Work. 15 28%
Family/Personal issues. 3 6%
Illness. 6 11%
I am too tired. 3 6%
Athletic event. 0 0%
Social activity/event. 1 2%
Job interview. 1 2%
I need to spend the time on other classes. 2 4%
I am not interested in the subject. 2 4%
I do not value the subject. 0 0%
I already know the material. 2 4%
I do not like the professor. 0 0%
The professor is not very good. 0 0%
There is no penalty/punishment for missing class. 0 0%
I can learn the material on my own. 1 2%
Exams & quizzes are on BlackBoard and not in class. 10 19%
I can pass without attending. 3 6%
Other 5 9%

 

 

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Gainful Employment & Education

Posted in Universities & Colleges by Michael LaBossiere on April 25, 2014
For-Profit Education

For-Profit Education (Photo credit: Truthout.org)

Since education is rather expensive, it seems reasonable for a student to expect a return on her investment. Given that the taxpayers often contribute to the education of students, it also makes sense that they also receive a return on their investment.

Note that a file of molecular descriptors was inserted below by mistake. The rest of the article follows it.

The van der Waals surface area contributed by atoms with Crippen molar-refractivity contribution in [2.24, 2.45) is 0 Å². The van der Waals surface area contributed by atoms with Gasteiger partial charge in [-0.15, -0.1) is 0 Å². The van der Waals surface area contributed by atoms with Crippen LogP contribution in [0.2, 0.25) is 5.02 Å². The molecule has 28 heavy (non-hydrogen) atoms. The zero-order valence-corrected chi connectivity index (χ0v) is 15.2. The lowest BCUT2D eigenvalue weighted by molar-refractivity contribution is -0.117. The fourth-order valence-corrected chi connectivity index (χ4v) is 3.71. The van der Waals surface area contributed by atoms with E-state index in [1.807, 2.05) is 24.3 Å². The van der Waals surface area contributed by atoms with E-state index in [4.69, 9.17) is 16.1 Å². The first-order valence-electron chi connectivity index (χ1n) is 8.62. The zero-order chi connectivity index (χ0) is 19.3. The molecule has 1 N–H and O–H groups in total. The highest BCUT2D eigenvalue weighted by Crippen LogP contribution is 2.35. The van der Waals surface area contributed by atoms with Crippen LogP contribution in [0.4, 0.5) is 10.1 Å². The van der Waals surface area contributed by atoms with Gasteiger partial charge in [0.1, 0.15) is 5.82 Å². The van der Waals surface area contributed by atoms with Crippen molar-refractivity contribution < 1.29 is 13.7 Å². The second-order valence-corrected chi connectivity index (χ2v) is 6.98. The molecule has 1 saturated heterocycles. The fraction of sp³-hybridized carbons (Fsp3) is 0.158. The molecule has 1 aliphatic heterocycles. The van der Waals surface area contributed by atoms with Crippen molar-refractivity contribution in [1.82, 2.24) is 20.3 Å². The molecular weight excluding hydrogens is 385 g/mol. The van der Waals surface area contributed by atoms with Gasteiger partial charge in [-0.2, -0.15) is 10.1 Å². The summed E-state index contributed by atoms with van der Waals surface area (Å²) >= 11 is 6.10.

As it now stands, the return on the student’s investment is supposed to be a job that is proportional to the cost of education. Roughly put, a student should be able to reasonably work out of her school debt with the job that education is supposed to get her. In terms of the return on the taxpayer’s investment, the return is similar: the students funded by the taxpayers are supposed to get jobs and repay the investment through the taxes they pay. The student becomes the taxpayer, thus enabling the next generation of students to also become taxpayers.

Because the cost of education is so high these days, it is natural for some folks to place their hopes in the free market. The ideal is that for-profit schools will provide a high quality product (education that leads to a job) at a lower cost than the (supposedly) bloated state and traditional private schools. As might be suspected, the ideal is rather different from the real.